The Minor Key in Classical Music
The first thing to remember is that there are in fact two different types of minor mode, and they are identified by the way in which the sixth and seventh notes of the scale are handled.
The Harmonic Minor appears very frequently. In it the third and sixth note is flattened and the seventh note sharpened on both the ascending and descending scales:-
Harmonic Minor Scale ascending
C, D, E flat, F, G, A flat, B natural, C
Harmonic Minor Scale descending
C, B natural, A flat, G, F, E flat, D, C
In the Melodic Minor scale the third is flattened as before, but the rest of the ascending scale is played with the sixth and seventh sharpened, just as in the major scale. The mode's style really changes in the descending scale - the third, sixth and seventh notes of the scale are all flattened.
Melodic Minor Scale ascending
C, D, E flat, F, G, A natural, B natural, C
Harmonic Minor Scale descending
C, B flat, A flat, G, F, E flat, D, C
A minor triad consists of a minor third cord which is followed by a major third:-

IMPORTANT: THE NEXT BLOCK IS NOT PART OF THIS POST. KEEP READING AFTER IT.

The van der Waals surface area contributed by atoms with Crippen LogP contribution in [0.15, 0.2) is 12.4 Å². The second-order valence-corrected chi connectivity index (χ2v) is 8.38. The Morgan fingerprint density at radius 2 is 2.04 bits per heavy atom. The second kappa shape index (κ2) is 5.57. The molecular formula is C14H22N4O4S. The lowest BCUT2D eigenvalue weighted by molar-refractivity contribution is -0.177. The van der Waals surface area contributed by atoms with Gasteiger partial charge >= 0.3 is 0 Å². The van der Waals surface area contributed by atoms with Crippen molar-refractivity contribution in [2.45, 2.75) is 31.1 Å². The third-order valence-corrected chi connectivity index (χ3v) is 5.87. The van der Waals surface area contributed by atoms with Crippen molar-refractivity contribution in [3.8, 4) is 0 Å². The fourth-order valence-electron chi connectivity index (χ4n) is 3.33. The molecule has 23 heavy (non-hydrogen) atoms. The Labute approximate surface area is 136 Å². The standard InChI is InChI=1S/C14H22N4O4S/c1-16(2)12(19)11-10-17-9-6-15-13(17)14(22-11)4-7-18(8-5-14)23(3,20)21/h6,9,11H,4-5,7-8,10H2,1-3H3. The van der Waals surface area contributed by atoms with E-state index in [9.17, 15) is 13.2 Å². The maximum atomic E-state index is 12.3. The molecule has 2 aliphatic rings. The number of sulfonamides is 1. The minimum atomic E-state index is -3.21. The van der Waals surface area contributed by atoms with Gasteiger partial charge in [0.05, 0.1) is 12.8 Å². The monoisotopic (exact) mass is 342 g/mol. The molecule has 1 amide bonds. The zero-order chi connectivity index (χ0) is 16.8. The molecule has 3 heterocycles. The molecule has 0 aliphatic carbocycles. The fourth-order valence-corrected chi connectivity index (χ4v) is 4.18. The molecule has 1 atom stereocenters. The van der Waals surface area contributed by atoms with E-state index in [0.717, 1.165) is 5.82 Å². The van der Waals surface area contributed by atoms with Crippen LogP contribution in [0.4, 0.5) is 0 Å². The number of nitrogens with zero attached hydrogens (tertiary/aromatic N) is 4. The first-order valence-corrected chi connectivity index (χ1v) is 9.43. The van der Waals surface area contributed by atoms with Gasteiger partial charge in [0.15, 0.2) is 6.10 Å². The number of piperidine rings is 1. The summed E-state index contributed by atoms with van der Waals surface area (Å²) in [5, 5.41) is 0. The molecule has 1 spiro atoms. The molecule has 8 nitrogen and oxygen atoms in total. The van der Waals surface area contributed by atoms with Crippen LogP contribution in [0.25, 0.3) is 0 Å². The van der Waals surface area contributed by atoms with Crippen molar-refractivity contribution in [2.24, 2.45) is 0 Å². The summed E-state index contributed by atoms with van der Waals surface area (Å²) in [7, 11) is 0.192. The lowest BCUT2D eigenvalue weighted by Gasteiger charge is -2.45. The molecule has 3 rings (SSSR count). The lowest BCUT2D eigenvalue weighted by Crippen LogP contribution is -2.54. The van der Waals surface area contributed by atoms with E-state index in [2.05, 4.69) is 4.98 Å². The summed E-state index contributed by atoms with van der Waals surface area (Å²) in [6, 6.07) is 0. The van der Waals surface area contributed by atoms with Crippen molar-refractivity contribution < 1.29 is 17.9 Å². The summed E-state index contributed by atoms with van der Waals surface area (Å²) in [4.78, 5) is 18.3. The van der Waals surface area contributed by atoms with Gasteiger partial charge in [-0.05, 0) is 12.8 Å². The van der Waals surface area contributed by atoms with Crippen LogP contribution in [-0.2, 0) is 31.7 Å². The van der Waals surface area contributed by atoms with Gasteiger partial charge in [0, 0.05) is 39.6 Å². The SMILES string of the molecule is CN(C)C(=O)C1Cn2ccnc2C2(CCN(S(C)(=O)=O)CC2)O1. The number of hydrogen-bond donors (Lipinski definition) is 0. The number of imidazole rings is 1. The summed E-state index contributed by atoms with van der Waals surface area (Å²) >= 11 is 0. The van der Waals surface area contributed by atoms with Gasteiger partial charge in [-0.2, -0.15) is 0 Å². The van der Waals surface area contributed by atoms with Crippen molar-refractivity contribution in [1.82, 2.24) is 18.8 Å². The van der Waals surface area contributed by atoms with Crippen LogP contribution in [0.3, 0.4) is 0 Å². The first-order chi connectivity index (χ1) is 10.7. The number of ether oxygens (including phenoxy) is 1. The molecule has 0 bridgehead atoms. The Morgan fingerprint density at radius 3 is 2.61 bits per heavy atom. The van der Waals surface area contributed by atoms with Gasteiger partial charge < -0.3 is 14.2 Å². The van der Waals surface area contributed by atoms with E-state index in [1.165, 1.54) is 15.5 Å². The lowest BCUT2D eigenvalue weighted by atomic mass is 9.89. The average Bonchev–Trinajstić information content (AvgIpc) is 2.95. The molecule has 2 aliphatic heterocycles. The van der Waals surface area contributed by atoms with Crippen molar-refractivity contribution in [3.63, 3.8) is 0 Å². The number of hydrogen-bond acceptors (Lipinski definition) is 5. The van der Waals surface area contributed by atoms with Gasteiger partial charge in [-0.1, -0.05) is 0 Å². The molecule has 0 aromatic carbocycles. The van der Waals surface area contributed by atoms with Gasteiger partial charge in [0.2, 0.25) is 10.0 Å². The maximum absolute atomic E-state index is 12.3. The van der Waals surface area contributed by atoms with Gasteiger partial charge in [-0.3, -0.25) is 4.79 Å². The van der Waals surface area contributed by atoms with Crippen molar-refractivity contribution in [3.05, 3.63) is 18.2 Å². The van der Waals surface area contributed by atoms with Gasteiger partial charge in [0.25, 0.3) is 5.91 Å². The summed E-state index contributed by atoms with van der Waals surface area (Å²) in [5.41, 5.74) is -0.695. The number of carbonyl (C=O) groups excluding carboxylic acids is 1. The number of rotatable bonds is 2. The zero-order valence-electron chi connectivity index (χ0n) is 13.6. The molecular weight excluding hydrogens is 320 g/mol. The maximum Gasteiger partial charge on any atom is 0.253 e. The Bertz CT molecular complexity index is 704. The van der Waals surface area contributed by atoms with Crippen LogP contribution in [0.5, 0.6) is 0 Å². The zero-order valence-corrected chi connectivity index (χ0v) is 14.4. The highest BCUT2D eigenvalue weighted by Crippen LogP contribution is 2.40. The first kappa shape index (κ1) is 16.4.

C to E flat - minor third
E flat to G - major third
This harmony is used in many different ways in Classical music. Often it is used to form contrasting movements, for example within a sonata some movements may be in its main or related key, and there will be a minor section adding balance. In the Schubert inpromptu sets Opus 90 and 142 we frequently encounter switches between the minor and major which is a very characteristic facet of this composer.
The minor key can be used to suggest all sorts of different colours and moods within the music. The last movement of Beethoven's Pathetique sonata Opus 13 No. 1, for example, is full of pathos and tragedy in complete contrast to the serenity of the first movement which is in the major key. Wagner's funeral march from the opera Seigfried is another example which we normally only get to hear having listened to four hours of musical drama, and so the tension when you do hear it is considerable. Beethoven's Third Piano Concerto in C minor is another example where the main key is in the minor mode, and Beethoven produces a wonderful dialogue within the orchestra at the opening which reflects the sense of the dramatic associated with this mode.
Yet another use for the minor mode is in sets of themes and variations. This particular style of composition is when a composer will take a well known theme and after writing the first version will produce a series of different linked pieces, all variations of the first. Using the minor mode in a theme and variation set is one of the most common variations to be found.
Tchaikovsky produces a superb oriental dance in the second half of his Nutcracker ballet which is another means of utilising the minor mode - the unsettling, fluid harmonies it can produce are a great way of suggesting the exotic.
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